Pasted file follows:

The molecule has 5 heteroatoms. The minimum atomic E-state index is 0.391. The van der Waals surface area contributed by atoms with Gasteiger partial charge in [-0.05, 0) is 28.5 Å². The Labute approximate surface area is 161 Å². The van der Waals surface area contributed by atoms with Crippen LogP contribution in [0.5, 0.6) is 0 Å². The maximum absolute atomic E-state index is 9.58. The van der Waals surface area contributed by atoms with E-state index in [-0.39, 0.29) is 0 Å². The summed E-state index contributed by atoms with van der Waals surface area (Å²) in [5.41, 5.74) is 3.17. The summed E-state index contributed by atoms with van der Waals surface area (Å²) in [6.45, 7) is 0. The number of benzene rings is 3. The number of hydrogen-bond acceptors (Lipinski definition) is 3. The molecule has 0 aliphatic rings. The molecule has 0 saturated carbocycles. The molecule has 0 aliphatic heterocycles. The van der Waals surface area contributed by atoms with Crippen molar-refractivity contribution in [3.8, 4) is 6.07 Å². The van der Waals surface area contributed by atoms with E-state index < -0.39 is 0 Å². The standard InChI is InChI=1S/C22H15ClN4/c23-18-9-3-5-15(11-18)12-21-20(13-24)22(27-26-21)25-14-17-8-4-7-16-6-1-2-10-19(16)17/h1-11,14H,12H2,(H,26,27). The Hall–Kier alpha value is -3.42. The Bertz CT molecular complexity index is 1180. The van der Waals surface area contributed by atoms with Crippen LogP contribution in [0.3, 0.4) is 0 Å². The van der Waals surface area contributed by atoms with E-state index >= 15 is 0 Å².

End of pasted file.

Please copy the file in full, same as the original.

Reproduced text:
The molecule has 5 heteroatoms. The minimum atomic E-state index is 0.391. The van der Waals surface area contributed by atoms with Gasteiger partial charge in [-0.05, 0) is 28.5 Å². The Labute approximate surface area is 161 Å². The van der Waals surface area contributed by atoms with Crippen LogP contribution in [0.5, 0.6) is 0 Å². The maximum absolute atomic E-state index is 9.58. The van der Waals surface area contributed by atoms with E-state index in [-0.39, 0.29) is 0 Å². The summed E-state index contributed by atoms with van der Waals surface area (Å²) in [5.41, 5.74) is 3.17. The summed E-state index contributed by atoms with van der Waals surface area (Å²) in [6.45, 7) is 0. The number of benzene rings is 3. The number of hydrogen-bond acceptors (Lipinski definition) is 3. The molecule has 0 aliphatic rings. The molecule has 0 saturated carbocycles. The molecule has 0 aliphatic heterocycles. The van der Waals surface area contributed by atoms with Crippen molar-refractivity contribution in [3.8, 4) is 6.07 Å². The van der Waals surface area contributed by atoms with E-state index < -0.39 is 0 Å². The standard InChI is InChI=1S/C22H15ClN4/c23-18-9-3-5-15(11-18)12-21-20(13-24)22(27-26-21)25-14-17-8-4-7-16-6-1-2-10-19(16)17/h1-11,14H,12H2,(H,26,27). The Hall–Kier alpha value is -3.42. The Bertz CT molecular complexity index is 1180. The van der Waals surface area contributed by atoms with Crippen LogP contribution in [0.3, 0.4) is 0 Å². The van der Waals surface area contributed by atoms with E-state index >= 15 is 0 Å².